Run Your Own Tavern With Tavern Masters

Guestwriter: Thessaly Chance

Tavern Masters is a card based game wherein each player is running his
or her own fantasy tavern.  Most gamers who play RPGs are very familiar
with the trope of the fantasy tavern, but rarely is the tavern itself
anything but a gateway to adventure.   In the Tavern Masters game, the
tavern itself is the focus, and I found it rather charming to think
about what goes on behind the scenes in the fantasy tavern I have so
often visited.   I was tempted to find ways to bring elements of this
game and put them into my other games!

Tavern Masters box and art © Dann Kriss Games

Tavern Masters box and art © Dann Kriss Games

But onto Tavern Masters itself.   The first thing you notice upon
opening the evocatively illustrated box, is that the components are
beautiful.   The illustrations on the cards are to me superior to those
found in the most popular trading card games on the market.  They really
evoke a fantasy world feel.   There are two decks in the basic game,
tavern cards and patron cards.   All are beautiful.   This reviewer
received the expansions, Dirty Deeds, and the actual metal coin set.
The standard box comes with cardboard currency.   The metal coins
obviously do not change the gameplay, but they very much contributed to
the atmospherics of the game.

The goal of the game is for players to attract patrons to their
tavern.   Points are scored by having and retaining patrons.   Higher
class patrons tend to bring more points at the end of the day when the
till is counted. The tavernmaster must use his initially allotted 5
pieces of gold to purchase items that will attract customers and keep
them in the tavern, preventing them from going elsewhere.  So a
barbarian patron might be attracted to any tavern which serves mead, but
will only remain in the tavern longer than a single round of play if a
sexy wench is present.   A gambler will perhaps enter a tavern for wine,
but will only remain beyond the first round if some form of gaming is
available.

To some extent, winning the basic game is dependent on luck.   When
initial cards are drawn one player might not have anything that will
attract the initial cards drawn from the patron deck, while another
player might draw very well and be able to attract and retain customers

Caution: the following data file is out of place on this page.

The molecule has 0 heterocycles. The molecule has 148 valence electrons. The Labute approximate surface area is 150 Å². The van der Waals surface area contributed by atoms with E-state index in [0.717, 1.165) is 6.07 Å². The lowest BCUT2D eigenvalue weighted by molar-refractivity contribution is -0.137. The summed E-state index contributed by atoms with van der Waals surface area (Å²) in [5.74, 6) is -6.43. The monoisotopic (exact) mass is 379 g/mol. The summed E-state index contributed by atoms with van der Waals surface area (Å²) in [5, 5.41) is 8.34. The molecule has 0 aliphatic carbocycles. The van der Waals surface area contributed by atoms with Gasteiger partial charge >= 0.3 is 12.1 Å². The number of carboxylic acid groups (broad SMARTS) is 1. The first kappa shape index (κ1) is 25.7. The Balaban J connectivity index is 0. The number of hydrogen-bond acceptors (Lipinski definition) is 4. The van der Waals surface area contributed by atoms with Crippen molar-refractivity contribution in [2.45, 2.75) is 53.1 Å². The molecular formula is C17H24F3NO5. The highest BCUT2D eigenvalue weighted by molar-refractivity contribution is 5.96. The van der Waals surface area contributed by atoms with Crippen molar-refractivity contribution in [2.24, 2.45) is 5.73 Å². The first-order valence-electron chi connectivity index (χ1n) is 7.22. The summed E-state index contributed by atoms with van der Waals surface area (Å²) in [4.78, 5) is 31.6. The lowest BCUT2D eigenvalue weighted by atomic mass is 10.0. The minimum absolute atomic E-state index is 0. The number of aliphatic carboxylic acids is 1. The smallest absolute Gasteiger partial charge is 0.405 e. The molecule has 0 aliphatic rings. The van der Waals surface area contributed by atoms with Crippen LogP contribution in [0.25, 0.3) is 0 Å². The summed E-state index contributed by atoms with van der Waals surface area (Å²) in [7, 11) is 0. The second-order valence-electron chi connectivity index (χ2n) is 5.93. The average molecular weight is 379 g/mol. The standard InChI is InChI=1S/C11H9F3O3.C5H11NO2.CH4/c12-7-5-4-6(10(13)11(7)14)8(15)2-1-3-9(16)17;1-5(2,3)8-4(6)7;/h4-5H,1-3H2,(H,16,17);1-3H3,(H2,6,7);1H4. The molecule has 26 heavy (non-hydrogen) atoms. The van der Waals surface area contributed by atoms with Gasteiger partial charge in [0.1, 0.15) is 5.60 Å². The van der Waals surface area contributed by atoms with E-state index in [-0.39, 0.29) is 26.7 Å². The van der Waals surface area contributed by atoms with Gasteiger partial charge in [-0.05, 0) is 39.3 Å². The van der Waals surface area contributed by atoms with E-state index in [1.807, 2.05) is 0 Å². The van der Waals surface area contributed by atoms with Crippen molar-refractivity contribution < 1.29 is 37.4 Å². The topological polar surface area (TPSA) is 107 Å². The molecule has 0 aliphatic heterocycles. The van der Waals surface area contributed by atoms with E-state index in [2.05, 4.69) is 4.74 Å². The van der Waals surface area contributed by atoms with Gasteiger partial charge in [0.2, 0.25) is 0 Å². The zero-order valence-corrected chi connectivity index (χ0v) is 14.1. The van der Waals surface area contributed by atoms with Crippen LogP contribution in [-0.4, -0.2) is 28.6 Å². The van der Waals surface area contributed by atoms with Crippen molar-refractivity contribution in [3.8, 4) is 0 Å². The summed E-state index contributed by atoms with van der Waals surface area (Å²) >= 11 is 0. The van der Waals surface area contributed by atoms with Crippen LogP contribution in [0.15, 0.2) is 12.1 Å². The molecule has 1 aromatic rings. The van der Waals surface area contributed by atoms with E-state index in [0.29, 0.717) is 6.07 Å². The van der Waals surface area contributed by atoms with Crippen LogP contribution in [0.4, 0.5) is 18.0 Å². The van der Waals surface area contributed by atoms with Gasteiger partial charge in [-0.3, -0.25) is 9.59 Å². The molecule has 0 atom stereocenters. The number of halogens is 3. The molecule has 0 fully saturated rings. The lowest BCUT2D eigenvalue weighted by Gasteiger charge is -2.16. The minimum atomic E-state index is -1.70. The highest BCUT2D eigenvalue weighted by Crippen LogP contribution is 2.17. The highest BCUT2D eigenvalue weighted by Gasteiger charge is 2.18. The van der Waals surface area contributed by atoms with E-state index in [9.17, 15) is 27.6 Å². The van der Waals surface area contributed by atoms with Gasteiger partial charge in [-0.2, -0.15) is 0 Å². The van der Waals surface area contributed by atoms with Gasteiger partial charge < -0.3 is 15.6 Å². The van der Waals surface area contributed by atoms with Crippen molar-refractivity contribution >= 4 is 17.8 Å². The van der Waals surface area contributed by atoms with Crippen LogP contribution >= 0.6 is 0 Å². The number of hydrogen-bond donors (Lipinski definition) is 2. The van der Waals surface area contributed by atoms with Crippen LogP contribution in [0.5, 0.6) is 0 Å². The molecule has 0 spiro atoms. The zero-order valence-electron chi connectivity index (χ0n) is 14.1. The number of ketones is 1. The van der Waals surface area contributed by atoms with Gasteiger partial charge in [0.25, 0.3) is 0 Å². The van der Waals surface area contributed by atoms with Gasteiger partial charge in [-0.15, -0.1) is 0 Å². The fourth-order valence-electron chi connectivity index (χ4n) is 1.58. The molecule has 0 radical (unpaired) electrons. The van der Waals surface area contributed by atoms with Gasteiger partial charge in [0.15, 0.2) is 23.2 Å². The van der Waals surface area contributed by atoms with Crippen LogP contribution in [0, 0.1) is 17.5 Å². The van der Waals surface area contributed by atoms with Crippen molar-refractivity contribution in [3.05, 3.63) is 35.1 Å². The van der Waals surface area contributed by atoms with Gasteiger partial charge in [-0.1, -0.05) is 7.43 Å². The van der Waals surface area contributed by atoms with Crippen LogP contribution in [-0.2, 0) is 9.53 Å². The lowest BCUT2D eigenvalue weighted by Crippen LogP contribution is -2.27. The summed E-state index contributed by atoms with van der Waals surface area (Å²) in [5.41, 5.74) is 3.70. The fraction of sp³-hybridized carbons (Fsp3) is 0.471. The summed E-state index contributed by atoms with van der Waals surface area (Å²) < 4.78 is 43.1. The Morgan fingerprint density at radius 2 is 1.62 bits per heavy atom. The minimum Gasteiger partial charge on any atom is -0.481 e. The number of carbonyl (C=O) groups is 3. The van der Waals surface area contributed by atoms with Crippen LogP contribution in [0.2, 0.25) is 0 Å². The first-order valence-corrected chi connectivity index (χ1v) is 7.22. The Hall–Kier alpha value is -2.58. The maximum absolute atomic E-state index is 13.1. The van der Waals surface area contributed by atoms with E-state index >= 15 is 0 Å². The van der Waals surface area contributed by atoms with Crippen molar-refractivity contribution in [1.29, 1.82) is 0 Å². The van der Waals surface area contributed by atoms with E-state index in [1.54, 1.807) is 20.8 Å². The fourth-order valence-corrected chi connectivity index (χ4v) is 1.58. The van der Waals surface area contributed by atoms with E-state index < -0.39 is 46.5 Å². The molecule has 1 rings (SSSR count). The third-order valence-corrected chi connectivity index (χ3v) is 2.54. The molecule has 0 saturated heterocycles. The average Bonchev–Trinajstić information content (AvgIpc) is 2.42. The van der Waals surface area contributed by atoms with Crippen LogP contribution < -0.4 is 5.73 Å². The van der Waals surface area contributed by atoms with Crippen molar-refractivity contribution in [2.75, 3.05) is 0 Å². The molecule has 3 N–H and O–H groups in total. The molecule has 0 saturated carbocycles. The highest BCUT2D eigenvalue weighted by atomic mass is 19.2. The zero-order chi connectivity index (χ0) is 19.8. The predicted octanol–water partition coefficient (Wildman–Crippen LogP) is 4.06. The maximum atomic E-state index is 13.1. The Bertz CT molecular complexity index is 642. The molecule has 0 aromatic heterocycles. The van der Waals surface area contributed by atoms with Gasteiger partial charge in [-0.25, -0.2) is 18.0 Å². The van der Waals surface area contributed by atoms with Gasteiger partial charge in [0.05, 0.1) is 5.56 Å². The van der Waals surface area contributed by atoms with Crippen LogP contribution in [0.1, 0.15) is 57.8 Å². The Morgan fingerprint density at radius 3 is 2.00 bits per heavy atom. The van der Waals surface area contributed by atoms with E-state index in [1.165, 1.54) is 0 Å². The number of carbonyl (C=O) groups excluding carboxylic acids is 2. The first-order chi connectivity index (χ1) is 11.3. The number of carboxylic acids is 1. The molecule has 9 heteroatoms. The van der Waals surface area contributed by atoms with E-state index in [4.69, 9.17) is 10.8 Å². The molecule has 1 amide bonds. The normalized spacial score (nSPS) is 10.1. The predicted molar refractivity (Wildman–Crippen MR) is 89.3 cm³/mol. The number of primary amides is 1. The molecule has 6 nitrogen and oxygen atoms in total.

from the very first round.  Some strategy is involved with regards to
what a player might decide to spend his initial coin on, whether elven
wine or plates of cheese, but if the customers drawn from the customer
deck are not attracted by those particular items, that player will be
out of luck.

The youngest member of our circle of gamers, the 10 year old, really
likes this basic game.   It didn’t hurt that he has been lucky in his
initial card draws, and Magnus likes games that he wins.   Despite
however, the beautiful game components and the relaxed gameplay of the
basic game, my group would have set the game aside after a few plays if
not for the Dirty Deeds deck which expands on the basic game.

The Dirty Deeds deck allows players to sabotage the progress of other
players, whether by infesting their tavern with rats, or playing a wily
Halfling thief to steal from their till.   The dirty deeds deck brought
a degree of strategy to our play that did not exist in the basic game.
If part of what you enjoy about games is making the other players groan
in addition to just winning, then the Dirty Deeds deck is the utensil
you need to take this game from a single night’s diversion, to a game
that sees repeated play at the table over the long term.   The Dirty
Deeds deck was the key to making me want to keep this game in my
collection.    In short, Tavern Masters is a beautiful, well thought out
and very playable game  with a fun theme.  Younger players and more
casual gamers will enjoy the basic game straight out of the box, and the
Dirty Deeds addition will make this a game that your more hardcore,
strategy based gamers will reach for again and again.   We very much
enjoy this game, and I believe it will see frequent play once it adorns
your shelf.

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